"We waited for Ragnarok in a bookstore," reads a framed, typewritten poem in indie bookshop Booktique - Where Writers Shop.
"And clutched the spines of our weapons in hope/That they would save our souls."
Ragnarok, in Norse mythology, refers to the end of days. And it is a Ragnarok of sorts for four-year-old Booktique, which will shutter at CityLink Mall after June 29.
Owner Anthony Koh Waugh, 44, said these final days have been mostly "filled with relief".
The store was badly hit by the retail slump and has struggled to pay its rent and other bills since November 2015. "We have been able to sustain this for so long only because of the efforts of the community, who have helped me no matter how many times I asked," he said.
Singapore's book industry has been squeezed by higher rents and falling readership, with a flurry of bookstore closures in recent years, from major player Borders in 2011 to smaller shops such Prologue in 2013 and Sunny Bookshop in 2014.
Mr Koh, a former freelance writer, plans to take a three-month break, after which he will return to his early days as a pop-up bookseller. He was inspired to open Booktique in 2013 after reading Start Something That Matters by US entrepreneur Blake Mycoskie.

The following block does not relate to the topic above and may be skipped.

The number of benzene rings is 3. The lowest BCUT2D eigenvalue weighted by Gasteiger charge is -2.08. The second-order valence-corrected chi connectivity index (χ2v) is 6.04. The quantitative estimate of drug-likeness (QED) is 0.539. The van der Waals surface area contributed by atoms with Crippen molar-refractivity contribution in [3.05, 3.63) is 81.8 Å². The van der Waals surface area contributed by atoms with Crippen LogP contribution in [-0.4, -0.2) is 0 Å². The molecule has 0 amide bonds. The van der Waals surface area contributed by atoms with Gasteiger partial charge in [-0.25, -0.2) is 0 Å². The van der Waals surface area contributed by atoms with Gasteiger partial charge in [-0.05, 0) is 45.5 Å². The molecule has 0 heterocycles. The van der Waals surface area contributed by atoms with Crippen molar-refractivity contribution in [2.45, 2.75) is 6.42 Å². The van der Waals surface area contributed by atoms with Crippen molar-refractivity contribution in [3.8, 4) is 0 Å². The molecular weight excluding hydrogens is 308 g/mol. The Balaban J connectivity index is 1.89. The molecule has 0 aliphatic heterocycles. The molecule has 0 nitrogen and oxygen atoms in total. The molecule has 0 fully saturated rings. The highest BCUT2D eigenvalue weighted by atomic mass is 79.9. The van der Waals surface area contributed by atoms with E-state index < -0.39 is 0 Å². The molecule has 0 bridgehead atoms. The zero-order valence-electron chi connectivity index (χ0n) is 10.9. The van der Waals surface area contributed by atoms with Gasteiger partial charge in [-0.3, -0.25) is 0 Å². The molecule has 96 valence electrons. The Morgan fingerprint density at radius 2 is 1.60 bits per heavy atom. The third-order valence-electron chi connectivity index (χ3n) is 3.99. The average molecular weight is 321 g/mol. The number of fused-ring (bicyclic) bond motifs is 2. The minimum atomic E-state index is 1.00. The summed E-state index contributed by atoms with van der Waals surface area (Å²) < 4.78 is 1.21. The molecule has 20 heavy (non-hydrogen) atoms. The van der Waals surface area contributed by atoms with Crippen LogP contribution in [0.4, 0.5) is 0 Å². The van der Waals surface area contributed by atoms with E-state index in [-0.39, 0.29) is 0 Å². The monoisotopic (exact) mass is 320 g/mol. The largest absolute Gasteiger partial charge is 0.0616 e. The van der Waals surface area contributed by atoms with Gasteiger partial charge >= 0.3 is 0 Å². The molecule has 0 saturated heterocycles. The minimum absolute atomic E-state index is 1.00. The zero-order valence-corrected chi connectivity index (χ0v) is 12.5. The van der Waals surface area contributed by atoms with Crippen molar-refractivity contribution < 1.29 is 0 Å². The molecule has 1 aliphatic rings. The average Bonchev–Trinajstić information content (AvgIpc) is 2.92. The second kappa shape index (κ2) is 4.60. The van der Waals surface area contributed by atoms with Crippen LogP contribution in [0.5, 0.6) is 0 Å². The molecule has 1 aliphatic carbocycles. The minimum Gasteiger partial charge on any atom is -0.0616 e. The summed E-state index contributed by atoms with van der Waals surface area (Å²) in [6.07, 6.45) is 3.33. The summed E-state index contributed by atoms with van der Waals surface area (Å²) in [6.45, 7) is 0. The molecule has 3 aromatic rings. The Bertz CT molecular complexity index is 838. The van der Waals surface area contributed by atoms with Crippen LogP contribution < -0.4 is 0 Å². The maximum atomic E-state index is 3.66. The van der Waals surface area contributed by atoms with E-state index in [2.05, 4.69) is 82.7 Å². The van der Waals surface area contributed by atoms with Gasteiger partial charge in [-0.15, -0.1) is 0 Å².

He bought a thousand books and lugged them to cafes to sell.
In 2014, he spent at least $10,000 opening a pop-up at The Cathay mall and, three months later, set up shop in CityLink for 21/2 times that sum. Nearly a year later, he made the store permanent.
XI THE WORLD: BOOK LAUNCH
WHERE: Booktique, B1-17A CityLink Mall, 1 Raffles Link
WHEN: June 24, 3.30pm. Exhibition will be open from 4pm to 10pm and 3pm to 8pm on June 25.
He was adamant from the start about how he wanted Booktique to be run: He would not bring in the bestsellers that populate mainstream stores. He would not sell stationery. He would not have an online store, because he prizes human interaction.
"People scolded me, saying 'If you are stubborn, nobody will pity you'," he said. "But I'm not asking for sympathy... I want to sell books to promote humanity."
The bookstore has become a sanctuary for customers such as British Airways pilot Michael Skelhorn, 57, who visits whenever he has a stopover in Singapore.
"It's a shame it's closing," said the Briton.
Singapore Institute of Management student Amanda Kwek, 20, is not surprised. "I feel it's a pity, but it's inevitable because so many people prefer reading PDFs now."
Illustrator Chen Yi Xi, 26, son of veteran actors Edmund Chen and Xiang Yun, likes to browse Booktique's unusual titles.
Serendipitously, the launch of Mr Chen's art book Xi The World on June 24 will be the store's final event. It is a series of sketches, many capturing bygone scenes from Caldecott Hill where he grew up and worked as a personal assistant to his mother on set last year.
"These are memorable spaces in time," he said. "I want to share them with people."
Although Booktique has practically cleaned out Mr Koh's savings, he says he regrets nothing. "I am determined to continue selling books until I am old."